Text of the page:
Soaring through space propelled by little more than sunlight is a technical ideal that agencies and organisations are now exploring as a viable means of transportation. Last year, the Planetary Society successfully deployed its own LightSail 2; a craft with a huge 32 square metres (344 square foot) sail that is designed to orbit Earth using only the power of solar particles pushing on polyester resin sheets thinner than a human hair.
And now, China is doing the same. This week, the Shenyang Institute of Automation (SIA), a division of the Chinese Academy of Sciences (CAS) based in Northeast China's Liaoning province, announced that the nation’s first solar sail based craft, SIASAIL-I, is currently whizzing through the skies above Earth and is gradually spreading its sails.
Founded in 1958, SIA have been working on the design of a space flexible deployment mechanism since 2011.
Like its other LightSail companion in space, the solar sail is powered by the reflected light pressure of the sun on the spacecraft's unfolded membrane, therefore it does not rely on chemical fuel to get around.
As such, crafts of this nature might, for the foreseeable future, be the only type of vehicle that could reach far-flung targets on the edges of the Solar System.
Unlike LightSail 2, SIASAIL-I is a lot smaller. SIASAIL-I is a precursor mission aimed at testing a number of key technologies in orbit before the development of larger sails commences.
Consequently, the unfolded solar sail is only about 0.6 square metres, which is equivalent to the size of eight MacBook Air laptop computers placed together. The sail is so small, the deployment machine it was squeezed into was smaller than a billiard ball.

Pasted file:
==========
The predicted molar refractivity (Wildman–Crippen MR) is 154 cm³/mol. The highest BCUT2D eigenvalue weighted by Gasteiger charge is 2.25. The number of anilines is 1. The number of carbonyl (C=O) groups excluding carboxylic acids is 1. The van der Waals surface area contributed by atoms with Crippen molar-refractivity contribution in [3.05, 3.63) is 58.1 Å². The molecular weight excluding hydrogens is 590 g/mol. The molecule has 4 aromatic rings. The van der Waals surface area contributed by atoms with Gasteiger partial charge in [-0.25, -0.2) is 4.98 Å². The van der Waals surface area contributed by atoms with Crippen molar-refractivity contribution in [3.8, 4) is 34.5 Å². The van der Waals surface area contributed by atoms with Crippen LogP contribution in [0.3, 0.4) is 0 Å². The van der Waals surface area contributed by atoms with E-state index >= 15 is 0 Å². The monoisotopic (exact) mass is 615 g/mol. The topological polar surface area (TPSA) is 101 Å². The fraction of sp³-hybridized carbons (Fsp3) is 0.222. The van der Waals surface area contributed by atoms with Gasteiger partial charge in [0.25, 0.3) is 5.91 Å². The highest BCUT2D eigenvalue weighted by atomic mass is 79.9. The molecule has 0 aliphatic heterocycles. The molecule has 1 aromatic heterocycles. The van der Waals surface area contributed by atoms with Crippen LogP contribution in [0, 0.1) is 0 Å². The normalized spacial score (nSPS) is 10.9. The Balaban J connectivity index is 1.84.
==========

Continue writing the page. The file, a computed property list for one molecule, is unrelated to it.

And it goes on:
The whole payload was then packed into a 6U CubeSat configuration (1U is 10 x 10 x 10 centimetres) and launched in October 2018 on a Kuaizhou-1A rocket from Jiuquan. Sharing a ride with SIASAIL-I on the same rocket was another Chinese small satellite built by DFH Satellite Co. to test technologies for a future gravitational wave detector mission.
Tests on the sail will be carried out in two-stages says Liu Jinguo, deputy director of the SIA Space Automation Technology Research Office, who led the team in the design, technical verification and environmental tests of the solar sail.
For the first stage, the solar sail body is pushed out of the satellite platform and turned 90 degrees. So far so good as the diminutive package has returned data and photos to Earth showing that SIASAIL-I has successfully completed its objectives so far, which included tests on the micro-satellite deployment system, and flexible sail membrane material.
Currently in progress is the second stage, which involves erecting its masts and gradually spreading the sail.
More tests to verify the de-orbiting capability of the solar sail and to explore its potential application in space debris mitigation will be carried out at a later date.